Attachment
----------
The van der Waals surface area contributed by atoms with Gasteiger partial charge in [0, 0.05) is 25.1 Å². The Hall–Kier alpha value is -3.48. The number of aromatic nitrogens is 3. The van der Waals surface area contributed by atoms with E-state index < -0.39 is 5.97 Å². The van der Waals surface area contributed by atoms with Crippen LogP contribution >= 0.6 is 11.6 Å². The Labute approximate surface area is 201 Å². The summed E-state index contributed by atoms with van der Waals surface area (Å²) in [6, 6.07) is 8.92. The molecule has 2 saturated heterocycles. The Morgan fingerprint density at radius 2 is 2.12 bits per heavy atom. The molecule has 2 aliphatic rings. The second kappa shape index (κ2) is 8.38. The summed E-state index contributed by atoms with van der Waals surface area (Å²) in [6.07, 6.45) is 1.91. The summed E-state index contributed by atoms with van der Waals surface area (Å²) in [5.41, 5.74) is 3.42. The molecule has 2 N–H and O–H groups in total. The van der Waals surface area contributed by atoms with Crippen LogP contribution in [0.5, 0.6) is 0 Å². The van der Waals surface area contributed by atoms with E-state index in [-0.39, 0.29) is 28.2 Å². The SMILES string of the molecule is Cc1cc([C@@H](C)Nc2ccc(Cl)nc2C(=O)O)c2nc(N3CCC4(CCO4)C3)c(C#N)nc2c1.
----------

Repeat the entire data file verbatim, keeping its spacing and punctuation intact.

The van der Waals surface area contributed by atoms with Gasteiger partial charge in [0, 0.05) is 25.1 Å². The Hall–Kier alpha value is -3.48. The number of aromatic nitrogens is 3. The van der Waals surface area contributed by atoms with E-state index < -0.39 is 5.97 Å². The van der Waals surface area contributed by atoms with Crippen LogP contribution >= 0.6 is 11.6 Å². The Labute approximate surface area is 201 Å². The summed E-state index contributed by atoms with van der Waals surface area (Å²) in [6, 6.07) is 8.92. The molecule has 2 saturated heterocycles. The Morgan fingerprint density at radius 2 is 2.12 bits per heavy atom. The molecule has 2 aliphatic rings. The second kappa shape index (κ2) is 8.38. The summed E-state index contributed by atoms with van der Waals surface area (Å²) in [6.07, 6.45) is 1.91. The summed E-state index contributed by atoms with van der Waals surface area (Å²) in [5.41, 5.74) is 3.42. The molecule has 2 N–H and O–H groups in total. The van der Waals surface area contributed by atoms with Crippen LogP contribution in [0.5, 0.6) is 0 Å². The van der Waals surface area contributed by atoms with E-state index in [-0.39, 0.29) is 28.2 Å². The SMILES string of the molecule is Cc1cc([C@@H](C)Nc2ccc(Cl)nc2C(=O)O)c2nc(N3CCC4(CCO4)C3)c(C#N)nc2c1.